Lockdowns badly affect children’s speech and language skills - and can have long-term effects

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Evidence shows that poor speech development can have long-term effects on learning

The past year of lockdowns has had a negative impact on young children’s speech and language skills, new research has found.

Data from 50,000 pupils and a survey of schools across England have shown that an increased number of four and five year-old children need help with language.

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Deprived of social contact

The past year of lockdowns have deprived the youngest children of social contact (Photo: Getty Images)The past year of lockdowns have deprived the youngest children of social contact (Photo: Getty Images)
The past year of lockdowns have deprived the youngest children of social contact (Photo: Getty Images)

Research from the Education Endowment Foundation (EEF) suggests that the measures taken to prevent the spread of coronavirus over the past year have deprived the youngest children of social contact, hindering experiences that are essential for increasing vocabulary.

Reduced or no contact with grandparents, social distancing, the wearing of face coverings in public and the inability to enjoy play dates with other youngsters, have left children less exposed to conversation and everyday interactions.

Evidence shows that poor speech development can have long-term effects on learning, and many schools have said they are worried about the impact the pandemic has had on young children in particular.

Of 58 primary schools surveyed across England, 76 per cent said that pupils who started school in September required more support with communication compared with previous years.

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Additionally, 96 per cent said they were concerned about pupil’s speech and language development, while 56 per cent of parents expressed concerns about their child starting at school following the lockdown in the spring and summer.

Findings from the EEF are also reflected in data from the company Speech Link, which offers standardised assessments to primary schools.

Among 50,000 young children aged four and five who started school in September, an extra 20 to 25 per cent needed help with language skills in comparison to the year before.

Concerns have also been raised about the impact of the pandemic on pre-school children.

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The Institute of Health Visiting said that up to 63 per cent of health visitors in England, who check on the development of babies and toddlers, were redeployed early on in the pandemic.

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What is being done to help?

The UK government has said it is investing £18 million in early-years catch-up, including extra help for those in Reception.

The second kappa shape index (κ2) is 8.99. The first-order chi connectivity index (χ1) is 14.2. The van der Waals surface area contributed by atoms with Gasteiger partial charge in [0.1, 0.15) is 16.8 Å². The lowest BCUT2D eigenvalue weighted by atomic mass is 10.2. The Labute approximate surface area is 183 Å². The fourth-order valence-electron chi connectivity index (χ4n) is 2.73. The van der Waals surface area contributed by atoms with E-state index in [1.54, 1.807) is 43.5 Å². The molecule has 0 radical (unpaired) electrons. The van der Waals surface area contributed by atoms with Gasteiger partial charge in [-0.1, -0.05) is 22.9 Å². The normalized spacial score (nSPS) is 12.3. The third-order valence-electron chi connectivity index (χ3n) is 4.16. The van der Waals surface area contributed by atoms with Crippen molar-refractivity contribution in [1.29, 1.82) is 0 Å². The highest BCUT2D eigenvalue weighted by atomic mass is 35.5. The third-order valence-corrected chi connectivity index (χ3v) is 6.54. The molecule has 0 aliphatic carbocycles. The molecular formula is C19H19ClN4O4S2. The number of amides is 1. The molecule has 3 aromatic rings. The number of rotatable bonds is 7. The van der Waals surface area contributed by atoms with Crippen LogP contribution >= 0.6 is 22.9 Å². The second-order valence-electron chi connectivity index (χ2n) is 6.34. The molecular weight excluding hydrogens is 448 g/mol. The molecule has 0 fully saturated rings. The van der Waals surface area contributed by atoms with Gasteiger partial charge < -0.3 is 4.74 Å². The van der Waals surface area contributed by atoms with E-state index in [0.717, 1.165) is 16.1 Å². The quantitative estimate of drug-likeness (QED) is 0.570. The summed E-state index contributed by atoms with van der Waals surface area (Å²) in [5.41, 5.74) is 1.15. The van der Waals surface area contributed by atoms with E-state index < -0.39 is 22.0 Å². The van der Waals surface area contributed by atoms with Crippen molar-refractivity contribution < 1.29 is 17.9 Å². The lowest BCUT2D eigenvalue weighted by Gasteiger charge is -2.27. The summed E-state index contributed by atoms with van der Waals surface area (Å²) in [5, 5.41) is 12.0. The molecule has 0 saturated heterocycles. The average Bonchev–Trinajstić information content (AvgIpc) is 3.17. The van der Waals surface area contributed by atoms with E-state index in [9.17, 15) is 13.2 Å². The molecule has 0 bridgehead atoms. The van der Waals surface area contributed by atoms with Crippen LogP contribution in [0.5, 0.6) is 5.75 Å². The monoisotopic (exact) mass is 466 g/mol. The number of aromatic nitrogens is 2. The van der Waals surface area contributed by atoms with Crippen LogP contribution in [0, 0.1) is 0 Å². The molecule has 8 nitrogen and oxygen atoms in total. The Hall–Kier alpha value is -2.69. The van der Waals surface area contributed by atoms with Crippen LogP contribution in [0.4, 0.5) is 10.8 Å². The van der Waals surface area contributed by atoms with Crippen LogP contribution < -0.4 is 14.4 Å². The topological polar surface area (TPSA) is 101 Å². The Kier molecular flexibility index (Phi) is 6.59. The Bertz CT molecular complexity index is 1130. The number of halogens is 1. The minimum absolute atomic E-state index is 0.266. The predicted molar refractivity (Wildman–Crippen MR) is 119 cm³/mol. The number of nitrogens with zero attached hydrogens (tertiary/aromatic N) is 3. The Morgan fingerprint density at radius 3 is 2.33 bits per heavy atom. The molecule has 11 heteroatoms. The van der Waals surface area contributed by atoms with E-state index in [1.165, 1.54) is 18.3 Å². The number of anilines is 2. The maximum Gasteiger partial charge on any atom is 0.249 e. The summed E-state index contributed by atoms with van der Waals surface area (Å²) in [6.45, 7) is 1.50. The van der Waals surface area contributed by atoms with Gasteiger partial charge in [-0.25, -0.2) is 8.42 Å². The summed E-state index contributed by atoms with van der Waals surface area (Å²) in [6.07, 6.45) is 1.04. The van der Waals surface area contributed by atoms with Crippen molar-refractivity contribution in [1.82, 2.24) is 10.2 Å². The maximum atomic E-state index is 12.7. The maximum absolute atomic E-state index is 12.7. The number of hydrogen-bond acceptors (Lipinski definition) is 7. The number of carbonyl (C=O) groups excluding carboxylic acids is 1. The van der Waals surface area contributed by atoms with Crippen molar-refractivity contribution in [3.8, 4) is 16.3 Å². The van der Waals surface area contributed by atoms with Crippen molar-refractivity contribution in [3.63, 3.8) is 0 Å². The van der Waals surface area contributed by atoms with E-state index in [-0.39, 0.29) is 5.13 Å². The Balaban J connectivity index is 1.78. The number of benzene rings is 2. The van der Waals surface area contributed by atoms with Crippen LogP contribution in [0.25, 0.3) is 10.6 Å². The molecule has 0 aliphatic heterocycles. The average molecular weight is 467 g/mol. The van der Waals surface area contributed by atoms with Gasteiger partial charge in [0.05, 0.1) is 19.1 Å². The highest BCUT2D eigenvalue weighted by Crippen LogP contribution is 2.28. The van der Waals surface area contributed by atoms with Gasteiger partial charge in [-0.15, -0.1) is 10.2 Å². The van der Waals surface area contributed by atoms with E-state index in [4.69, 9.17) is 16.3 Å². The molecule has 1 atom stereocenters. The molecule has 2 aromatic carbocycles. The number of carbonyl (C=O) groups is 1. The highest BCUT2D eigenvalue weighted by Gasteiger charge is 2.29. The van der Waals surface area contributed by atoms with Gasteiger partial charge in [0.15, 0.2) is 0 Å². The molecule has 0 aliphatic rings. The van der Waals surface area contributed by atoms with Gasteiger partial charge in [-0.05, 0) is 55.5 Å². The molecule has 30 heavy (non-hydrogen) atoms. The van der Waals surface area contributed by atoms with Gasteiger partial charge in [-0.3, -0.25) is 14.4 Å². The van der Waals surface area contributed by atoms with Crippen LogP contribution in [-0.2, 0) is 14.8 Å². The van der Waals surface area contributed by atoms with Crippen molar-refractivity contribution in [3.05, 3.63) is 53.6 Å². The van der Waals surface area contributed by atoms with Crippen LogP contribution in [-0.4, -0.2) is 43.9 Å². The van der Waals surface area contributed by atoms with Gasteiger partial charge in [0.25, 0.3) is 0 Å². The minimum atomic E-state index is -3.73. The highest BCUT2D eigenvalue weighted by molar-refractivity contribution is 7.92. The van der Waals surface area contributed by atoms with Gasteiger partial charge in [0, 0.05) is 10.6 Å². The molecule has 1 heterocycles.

Summer provision for lost learning will also be offered to secondary schools in England for pupils who experience the most disruption to their learning during the pandemic.

Secondary schools will be encouraged to bid for a share of a £200 million government fund for summer schools this year, which is predominantly being targeted towards incoming Year 7 students.

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The government anticipates that a two-week summer school will give these students an opportunity to make up some lost academic ground before they start a new school.

The summer schools will include a variety of activities, from group activities, such as sports, to mental health support and academic catch-up, such as maths and English lessons, the Department for Education (DfE) said.

Education Secretary Gavin Williamson said: “Additional support this summer – on top of the National Tutoring programme and additional funding for schools – will help boost learning and wellbeing plus help prepare those pupils about to start secondary schools.

“We’re supporting schools to plan their summer provision as early as possible, and making sure parents and pupils themselves have the notice they need to plan their own summers.

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“I am confident that this summer of enrichment and engagement in academic work will be a great success, tailored to local needs by the wonderful heads and teachers who best understand the needs of their students.”

Schools can now sign up via an online form on gov.uk to confirm their plans, with flexibility for schools to target funding at other groups of students.

Parents will hear from their schools over May and June as they progress with their planning, but it remains at the discretion of schools which students they target their summer school offer towards.

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